What To Do With A Tribalist
May 25, 2011 § 3 Comments
I’m not sure when this trend began, but some Ghanaians have taken to blaming other ethnic groups for either their own personal failures or whatever ills befall the country. It’s usually directed at Ewes who have the Volta Region as their ancestral home. Ewes (or Ayigbe) can also be found in Togo, Benin, and even Nigeria. Before I came back to Ghana, I saw this growing trend on some blogs where certain (and always anonymous) characters would join conversations and resort to blaming Ewes for this and that, and sometimes they go as far as threatening violence, but it’s often the same end: demand for Ewes to go back to Togo. This usually reminded me of conservatives in the U.S. passing blame for everything they can imagine on Hispanics, and often demanding Mexicans go home, even when it’s obvious they’re completely clueless about the ethnicity of whoever their anger is directed. During a heated college class debate about the Hamdan case several years back, I watched a student with Swiss-German ancestry lose his cool and demand another student leave the country if he didn’t like what the government was doing. “If you don’t like it, go back to Mexico!” He melted right back into his seat after the student reminded him that his American Indian family had been in South Dakota long before the Mayflower arrived.
I’ve heard a few more taunts of Ewes since my arrival, and each time I meet with one of those ghostly looks when I remind these people that, I too, am Ewe. Half of my family is Ewe even though I identify with my father’s lineage, which is Akuapem. Early last week, I rode a tro-tro to Circle from Madina. It was no different from all the others. I was tired, the traffic barely moved, and I found myself being the only person sweating profusely. On this ride, however, a man had a portable radio and was tuned into a discussion about the increasing food and fuel prices. This guy decided he knew what was wrong and felt we all needed to hear his answers. It was NDC. It was the Chinese buying up everything. It was Rawlings’ cronies. Then it was the greedy Gãs (Gã is “gun” without the ‘n’). I started growing annoyed. Most people have the strength to ignore nonsense. With me, if it gets too much, I’ll say something, and I’m never diplomatic about what I say.
He then dove into Ewes. No one spoke much. Most of the passengers ignored him. A few asked him to be quiet if he was done. But I’d had enough. Akans have a phrase: na ma’akuma aba. I was angry and wasn’t going to let him get the last word. In fact, I like to dress down people like him whenever I get the chance. Sorry, this is how my maker made me. Me so, me dina me di baa wiase ni. So I asked in my shaky Twi:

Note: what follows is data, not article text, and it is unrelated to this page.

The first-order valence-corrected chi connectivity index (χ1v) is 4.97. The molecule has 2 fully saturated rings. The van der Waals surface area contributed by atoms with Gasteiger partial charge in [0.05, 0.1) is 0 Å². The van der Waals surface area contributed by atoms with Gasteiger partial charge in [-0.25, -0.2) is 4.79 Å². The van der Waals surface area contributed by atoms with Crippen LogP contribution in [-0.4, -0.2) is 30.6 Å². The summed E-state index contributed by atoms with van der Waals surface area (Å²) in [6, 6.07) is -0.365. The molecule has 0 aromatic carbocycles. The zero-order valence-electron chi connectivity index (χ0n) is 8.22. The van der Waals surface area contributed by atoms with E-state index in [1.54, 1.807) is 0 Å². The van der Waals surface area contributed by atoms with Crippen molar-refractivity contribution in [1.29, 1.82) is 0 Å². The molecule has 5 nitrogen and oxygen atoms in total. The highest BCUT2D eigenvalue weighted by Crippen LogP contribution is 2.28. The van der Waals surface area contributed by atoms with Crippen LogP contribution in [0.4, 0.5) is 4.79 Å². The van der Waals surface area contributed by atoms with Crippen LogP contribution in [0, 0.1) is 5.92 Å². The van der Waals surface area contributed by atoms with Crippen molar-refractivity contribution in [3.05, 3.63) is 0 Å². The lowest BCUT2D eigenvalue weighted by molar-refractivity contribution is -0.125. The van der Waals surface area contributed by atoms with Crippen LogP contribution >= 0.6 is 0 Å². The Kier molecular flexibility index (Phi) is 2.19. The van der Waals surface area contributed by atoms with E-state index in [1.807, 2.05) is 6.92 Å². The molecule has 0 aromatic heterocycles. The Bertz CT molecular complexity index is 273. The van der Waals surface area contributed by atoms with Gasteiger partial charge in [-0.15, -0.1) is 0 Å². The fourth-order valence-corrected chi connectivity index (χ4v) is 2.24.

Me: So where are you from?
Me: Which one?
Man: Kumasi. Near Kumasi in the Asante Region.
Me: Ahh. So are you new here?
Man: Yes, oohh. Accra is hard. I wish to go back when I get 4 million ((or 400ghc). Lots of people still use the old currency when referring to money values.) The Ewes own and run everything. People like us can’t get anything.
Me: Yeah… it’s too bad. With heroes like Yaa Asantewaa and Prempeh on money, and we still get nothing (I was goading him along.)
Man: You took the words right out of my mouth! If only they’ll all go back to where they belong, we can have our country.
My heart was pounding rapidly by now. First Gãs, then Ewes, and this guy didn’t know when or how to shut up. When I get angry, my heart races and I speak so fast that I fumble and stammer.
Me: Do you like the national anthem?
Me: What about Yen Ara Asase ni?
Man: Of course! They’re our songs (grinning).
Me: You know, the national anthem was written by Philip Gbeho. Gbeho! That’s right, an Ewe! Yen Ara was by Ephraim Amu. Guess what? He’s Ewe, too! Ayigbe people wrote those songs. The heroes you worship… Yaa Asantewaa was stupid enough to let the English pass a note to Accra for troops to come up and rescue them from her capture. And that Prempeh, they captured and shipped him to Seychelles. Didn’t anyone ever tell you that?! Yes, I saw his cell at El Mina Castle. Oh, and your people came from the Ivory Coast, not from a hole in the Earth! We all came from somewhere else. Another thing, Yen Ara was first written in Ayigbe, not Twi! And even the Twi version is Akuapem Twi not Asante Twi. He was teaching in Akuapem when he wrote the Twi version. So not only was “our” precious song written by those Ewes, it’s not even written in your Asante dialect! Your heroes are Ayigbe. Next time you hear those songs, I want that empty head of yours to always remember those Ayigbe people wrote those songs! Uh huh, it hurts doesn’t it?! Now turn around and look forward and shut your mouth!
My silent choir then joined in with their chorus, but I was too heated to notice or care. The driver was from Yendi; the mate was Krobo. There was a Bono, an Ewe, a Dangbe, and a Gã in the tro-tro. They all asked him if they, too, should leave as they teased him like only Ghanaians can.
Fun fact: the earliest settlers in modern day Ghana were those belonging to the Guan family group comprising of a few different but related ethnic groups. They came down from the Sahel region and modern day Mali through the Burkina Faso 3000 years ago. Many settled in the north, some in central Ghana, and a few came as far as the coast with others settling in the Akuapem mountain range. The ones who settled in mountains got together with Ewes, Gãs, and Fantes fleeing conflict on the coast, and Krobo, Larteh and Akans to make up Akuapem: Akua= community/village; Apem= one thousand, where they all settled, integrated, and adopted the Akuapem Twi dialect. So, can I claim ownership of Ghana since my people have been here the better part of the last 3000 years? Just kiddin’!